D minus 34 and counting… A campaign diary

David Cameron and his wife Samantha meet first time home buyer Robert Arron. Credit: Stefan Rousseau/PA Wire

They don’t stop, these people. Like every political reporter in Britain I got up this morning ready to conduct a ‘Match of the Day 3’ style post-match analysis, but instead was dragged from breakfast back onto the Big-Blue-Battle-Bus and then to one of the four thousand holes in Blackburn Lancashire. Well more of a muddy field than a hole. Where once had stood a massive arms factory, they are now building dozens of starter-homes, and the Conservatives are jolly proud of them.

Kissing babies is no longer enough - now you need to talk them for a stroll. Credit: Stefan Rousseau/PA Wire

Big Blue himself didn’t come on the bus. Again. He had Mrs Blue with him, and preferred to ride in a swanky silver Landrover. And in between cooing over a seven-week-old baby girl and taking a two year old boy for a walk (just kissing babies isn’t enough any more?) he seemed pretty pleased with how the debate had gone.

He let slip that he’d celebrated with a late-night glass of red and a steak and - we must assume - hadn’t had to punch anybody to get it. “The coalition of chaos” he called the other six debaters, and in case we hadn’t caught that soundbite, he said it again and then a third time.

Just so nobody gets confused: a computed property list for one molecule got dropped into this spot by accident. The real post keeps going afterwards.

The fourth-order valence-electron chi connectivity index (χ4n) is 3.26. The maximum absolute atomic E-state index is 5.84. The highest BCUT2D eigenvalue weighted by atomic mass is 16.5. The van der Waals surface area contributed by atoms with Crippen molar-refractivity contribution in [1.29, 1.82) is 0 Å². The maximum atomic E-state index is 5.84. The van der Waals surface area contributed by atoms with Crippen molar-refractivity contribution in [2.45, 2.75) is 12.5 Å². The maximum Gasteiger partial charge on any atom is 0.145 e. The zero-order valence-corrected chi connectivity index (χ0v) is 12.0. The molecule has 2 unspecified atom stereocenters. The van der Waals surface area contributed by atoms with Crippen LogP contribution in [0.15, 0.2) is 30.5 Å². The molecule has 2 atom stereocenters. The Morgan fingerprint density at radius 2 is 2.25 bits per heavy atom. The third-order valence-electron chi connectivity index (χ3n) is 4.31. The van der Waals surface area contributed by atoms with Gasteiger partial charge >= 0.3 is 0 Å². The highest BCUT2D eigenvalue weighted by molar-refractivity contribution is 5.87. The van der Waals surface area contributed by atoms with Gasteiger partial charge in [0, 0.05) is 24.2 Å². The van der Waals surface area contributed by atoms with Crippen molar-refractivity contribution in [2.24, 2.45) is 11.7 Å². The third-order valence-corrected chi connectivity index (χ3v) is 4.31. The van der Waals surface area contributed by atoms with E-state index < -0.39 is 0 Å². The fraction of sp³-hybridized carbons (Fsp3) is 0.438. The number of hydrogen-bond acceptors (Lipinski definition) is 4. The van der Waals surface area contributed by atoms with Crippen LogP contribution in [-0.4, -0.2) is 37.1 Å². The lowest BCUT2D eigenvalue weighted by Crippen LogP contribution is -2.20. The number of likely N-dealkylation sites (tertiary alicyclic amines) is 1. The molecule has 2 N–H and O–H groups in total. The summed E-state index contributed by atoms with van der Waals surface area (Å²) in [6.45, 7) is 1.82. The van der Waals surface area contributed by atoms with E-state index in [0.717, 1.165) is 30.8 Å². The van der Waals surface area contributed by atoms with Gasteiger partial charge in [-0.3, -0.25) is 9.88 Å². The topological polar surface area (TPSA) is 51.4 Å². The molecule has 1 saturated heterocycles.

It’s funny how these things work. The three news teams travelling every mile of the Tory campaign trail are rewarded with a chance, every now and then, to ask Big Blue a single question each. So we do, often quite different questions. But the answer to each is more or less exactly the same. Today we were going to be told about the ‘Coalition of Chaos’ whatever we asked.

The spinners were already spinning that line before the debate had started. Cabinet ministers, senior opposition figures past and present were wandering the ‘spinroom’ in search of anyone willing to have their ear bent. “How’s your man going to do tonight?” someone asked William Hague. “He’s going to do very well”, he shot back. And that was one of the more illuminating exchanges.

David Cameron on the campaign trail. Credit: Stefan Rousseau/PA Wire

They came back out again when it was over and said exactly the same things all over again. “Chaos”, “Invisible Cameron”, “They’re all the same” etc. You would almost think they planned these things.

It was a surprisingly good and frank debate, to be honest, way better than the bore-a-thon so many had predicted. It’s just all the nonsense that goes on around these events that makes the heart sink.

  • Highlight of the day: a very nice lady telling me how much she loved me on TV and asking for a ‘selfie’ for her mantelpiece.

  • Lowlight of the day: the same very nice lady spending the rest of the morning calling me Mark.

James Mates is following the Conservative campaign throughout the General Election.

Carl Dinnen will keep up with the latest from the Labour campaign trail.

Rohit Kachroo is be following the Ukip campaign.

Emily Morgan will be with the Liberal Democrats.